According to Jewish tradition, Friday, May 29, 2020, marks 50 days since the day after the Passover Sabbath. Leviticus 23:15 says, “You shall count seven full weeks from the day after the Sabbath, from the day that you brought the sheaf of the wave offering. 16 You shall count fifty days to the day after the seventh Sabbath. Then you shall present a grain offering of new grain to the Lord.”
Now, there’s been some back and forth concerning which Sabbath God is referring to, but accepted tradition is that it refers to the day after the day of rest at the beginning of the Passover pilgrimage. Seven full weeks are counted after the first day of Passover. “Counting Omer” (“omer” means “sheaves”) is the counting of the 50 days leading up to the new grain offering, first fruit of the wheat harvest.
Christians call it Pentecost for the 50 days. Jewish people call is Shavuot (Weeks, see Deut 16:10). Leviticus prescribes that no work shall be done on the day because it is a holy day (Lev 23:20-21) and it is one of the three combined feasts and pilgrimages of the Biblical calendar.
One of the offerings presented to God is called “first fruits” (Numbers 28:26) – although it has nothing to do with fruit in the sense we think of it. The “first fruits” here is the wheat harvest. In addition to the grain offering (in the form of bread), two yearling lambs are also offered.
Jewish tradition says that Shavuot/Pentecost is also when the Law was given to Moses. While it is not explicitly stated in Leviticus 23 that “first fruits” is linked to the giving of the Law, we can see from Exodus 19 that the Israelites reached the wilderness of Sinai after two lunar months or somewhere in the ballpark (if not exactly) 50 days after they left Egypt.
Fifty days after the Exodus, Moses went up the mountain where God gave him the Law. The Law was given to humans created in God’s image, revealing what God expects of us and, in doing so, reveals to us His attributes. And, what happened a year after the Exodus? The tabernacle was made and God dwelt with the Israelites.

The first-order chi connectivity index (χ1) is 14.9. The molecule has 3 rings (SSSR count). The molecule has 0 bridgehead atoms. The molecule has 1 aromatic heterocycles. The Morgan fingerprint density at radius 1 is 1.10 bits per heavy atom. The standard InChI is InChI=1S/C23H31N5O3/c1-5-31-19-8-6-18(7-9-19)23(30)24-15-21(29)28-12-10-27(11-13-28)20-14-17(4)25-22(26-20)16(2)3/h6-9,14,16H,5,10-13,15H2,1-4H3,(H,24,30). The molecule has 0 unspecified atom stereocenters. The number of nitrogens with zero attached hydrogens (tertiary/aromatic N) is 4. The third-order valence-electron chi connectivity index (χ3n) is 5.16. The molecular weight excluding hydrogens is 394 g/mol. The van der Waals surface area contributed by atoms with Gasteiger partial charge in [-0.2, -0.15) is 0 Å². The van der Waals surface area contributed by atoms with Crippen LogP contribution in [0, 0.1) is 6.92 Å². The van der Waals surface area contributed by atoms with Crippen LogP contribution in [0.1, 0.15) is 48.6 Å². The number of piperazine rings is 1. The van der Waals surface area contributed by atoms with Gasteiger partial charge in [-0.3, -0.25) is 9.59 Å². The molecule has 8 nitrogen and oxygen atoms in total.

Jerusalem in Acts 2
In Acts 2:1 we find that on Shavuot/Pentecost the Apostles, the women, Yeshua’s/Jesus’ relatives and the 120 (Acts 1:14-15) were gathered together. The Holy Spirit came upon them and Peter began to speak to a “multitude”, some of whom were there for the feast, most were living in and around Jerusalem. Three thousand souls listened to Peter’s speech, repented, received the Holy Spirit and were baptized.
Notice in Exodus 24:7 the people said, “All that the Lord has spoken, we will do and we will be obedient.” That commitment did not last very long. In Exodus 32 we find the golden calf, as the Israelites slipped back to their comfort zone of idolatry, a comfort zone that cost 3,000 men their lives (Exodus 32:28). When Peter finished preaching, Acts 2:37-39 tells us those who heard Peter’s message said, “Brethren, what shall we do?” On Pentecost and since ever since Pentecost God has given every believer a Helper Jesus promised so that each of us can say, “We will do and we will be obedient” thanks to the indwelling of the Holy Spirit.
Notice, too, that God came down to give Moses the Law and less than a year later dwelt with the people. Jesus/Yeshua dwelt among the people and after His ascension, the Holy Spirit was given to dwell — not just among the people, but within the people who believed Jesus/Yeshua is the Messiah.
A Final Note
Jewish traditions of Shavuot include eating dairy foods because when the Law was given the people were like new babies. Cheese, cheesecake, blintzes, milk and ice cream! Are you a “babe” when it comes to the written word of God, or have you matured to be able to digest the meaty stuff?
Another Jewish tradition is reading the book of Ruth. Ruth was a gentile who became Jewish and is an ancestor of King David. The book of Ruth ties together the harvest and the sense of community. It is also a reminder that gentiles (the nations) would be part of God’s larger plan.
The Law was given 3332 years ago. Before the Law we could not fully understand what God desired of us. After the Law was given, we understood what He desired of us, but found it impossible to keep the Law based on our own merit. When the Messiah ascended and God’s Spirit came upon the 3132-plus people at Jerusalem, it became possible to do what God desires of us based on the merit of faith in the Messiah and the power of the Holy Spirit.